The issue is whether or not you have access, or as one court has ruled, dominion over the income.
If you have complete use of the money placed on deposit then you must determine that it is constructively received and there for will have to include it as income in the year received.
Since you are on cash accounting, the balance of payments if any, are claimed as income in the year received.
If you then have to refund the deposit, because the terms of the contract are fullfilled or not fullilled (conditional), then you have to account for that as a refund in your schedule C or business expenses, on the date you refund it.
The only way you can avoid paying taxes on the refundable deposit is if the money were held in an escrow account where you did not have access to or dominion over the money, until the escrow officer disbursed the money to you upon terms of contract.
But, this means you do not have the money as part of your business operations.
A good way to test this premise is to ask: is the deposit treated as part of cash flow. Do you use the money to invest, buy product, supplies, etc. AND if not, could you. That is, is it available for you if you needed it.
Thank you for getting back to me. I apologize for taking so long to get back to you.
In Ohio, you pay sales tax on gross receipts.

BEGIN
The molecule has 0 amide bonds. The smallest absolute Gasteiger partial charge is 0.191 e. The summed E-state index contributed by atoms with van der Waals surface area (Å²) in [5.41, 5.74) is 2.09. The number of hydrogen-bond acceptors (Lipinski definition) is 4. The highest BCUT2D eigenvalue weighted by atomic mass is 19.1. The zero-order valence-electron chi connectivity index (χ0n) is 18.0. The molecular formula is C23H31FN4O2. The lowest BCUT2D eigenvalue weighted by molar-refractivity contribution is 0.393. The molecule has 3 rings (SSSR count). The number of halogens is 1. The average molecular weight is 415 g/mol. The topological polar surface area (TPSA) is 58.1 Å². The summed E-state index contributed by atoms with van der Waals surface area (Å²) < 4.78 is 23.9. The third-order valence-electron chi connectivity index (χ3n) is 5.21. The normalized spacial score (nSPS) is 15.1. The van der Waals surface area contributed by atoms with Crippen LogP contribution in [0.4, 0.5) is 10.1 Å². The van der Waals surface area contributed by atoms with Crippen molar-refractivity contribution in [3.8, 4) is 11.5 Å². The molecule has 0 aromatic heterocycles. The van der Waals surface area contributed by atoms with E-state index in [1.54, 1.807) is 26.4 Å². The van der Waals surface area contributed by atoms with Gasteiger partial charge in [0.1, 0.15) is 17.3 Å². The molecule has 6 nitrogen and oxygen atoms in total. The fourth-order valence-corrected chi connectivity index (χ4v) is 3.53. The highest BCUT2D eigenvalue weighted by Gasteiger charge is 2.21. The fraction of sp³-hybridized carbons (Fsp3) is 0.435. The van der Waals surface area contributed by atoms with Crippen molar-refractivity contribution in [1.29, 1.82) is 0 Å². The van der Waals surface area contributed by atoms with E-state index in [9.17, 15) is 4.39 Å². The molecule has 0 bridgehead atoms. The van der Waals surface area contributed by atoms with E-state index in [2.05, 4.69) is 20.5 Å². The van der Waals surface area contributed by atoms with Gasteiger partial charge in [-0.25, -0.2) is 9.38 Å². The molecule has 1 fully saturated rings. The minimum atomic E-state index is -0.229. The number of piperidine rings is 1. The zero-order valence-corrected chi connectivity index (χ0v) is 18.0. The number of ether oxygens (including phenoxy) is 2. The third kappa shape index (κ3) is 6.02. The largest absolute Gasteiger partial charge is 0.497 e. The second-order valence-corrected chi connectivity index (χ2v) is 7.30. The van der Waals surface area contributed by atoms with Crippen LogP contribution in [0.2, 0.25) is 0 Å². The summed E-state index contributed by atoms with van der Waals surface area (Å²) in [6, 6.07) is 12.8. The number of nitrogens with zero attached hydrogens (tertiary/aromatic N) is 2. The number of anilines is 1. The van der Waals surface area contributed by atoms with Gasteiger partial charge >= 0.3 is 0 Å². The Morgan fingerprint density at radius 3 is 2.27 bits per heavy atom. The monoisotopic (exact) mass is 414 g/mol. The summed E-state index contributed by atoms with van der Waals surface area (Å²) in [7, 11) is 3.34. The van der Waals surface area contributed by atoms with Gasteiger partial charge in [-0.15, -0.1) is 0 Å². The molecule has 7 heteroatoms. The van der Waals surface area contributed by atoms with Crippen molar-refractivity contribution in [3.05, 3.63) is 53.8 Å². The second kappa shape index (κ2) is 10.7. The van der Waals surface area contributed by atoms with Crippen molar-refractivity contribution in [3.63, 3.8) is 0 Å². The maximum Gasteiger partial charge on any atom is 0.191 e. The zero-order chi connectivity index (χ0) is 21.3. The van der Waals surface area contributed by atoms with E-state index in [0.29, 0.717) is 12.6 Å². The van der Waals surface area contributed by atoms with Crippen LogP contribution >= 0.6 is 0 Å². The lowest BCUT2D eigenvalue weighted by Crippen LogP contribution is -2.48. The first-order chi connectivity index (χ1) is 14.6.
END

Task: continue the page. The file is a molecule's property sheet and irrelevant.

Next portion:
In the case of refundable deposits, for personal or tangible property, and services.
The sales tax for the entire purchase is collected at the time the contract is consumated. In this instance the contract is the agrement to purchase and it is aconsumated with the payment o fhte deposit.
This means you figure the tax for the total purchase and collect it at the time the refundable deposit is made.
So the question is, what happens if you have to repay the deposit, to actualy refund it.
You would refund the deposit and sales tax. You include this in the sales tax return at the end of the year in which you make the refund. (or appropriate quartely estimated sales tax return).
According to the Ohio department of revenue, if the price of the sale changes, you make the adjustment when the product is delivered.
Take a car sale for example. (this is the most obvious example). A person purchases a car for delivery on a particular date. The sales contract is written up assessing sales tax for the purchase as contracted, regardless of when the car is paid for. A deposit toward the car was made, and the balance would be paid when the loan is approved. Now comes the customer to pick up the vehicle later, and since the orignal contract, has added a stero, undercoating, etc. The dealer then reinvoices the car showing the orignal contract price and sales tax, then he lists the additional add-ons; or he invoces the add on seperately. Which ever method is used, the addons or additional pricing is added, with its concurrent sales tax.
It would be done similarly to your situation. Through the course of creating the product for your customers, they make changes. Those changes will add to the price. When you deliver the product, you would include an invoice that itemizes the deposit, the oringal sales tax, and then the addtional price for modifciations and the additnoal sales tax listed seperately.
That line would be labeled on the invoice as words to the effect;
Art Project Piece 1200.00
Sales tax @ 7% 84.00
Balance Due: 684.00
Changes and modifications 300 dollars
Sales Tax @ 7% 21
Total additional charges 321
Final balance due: 1005.00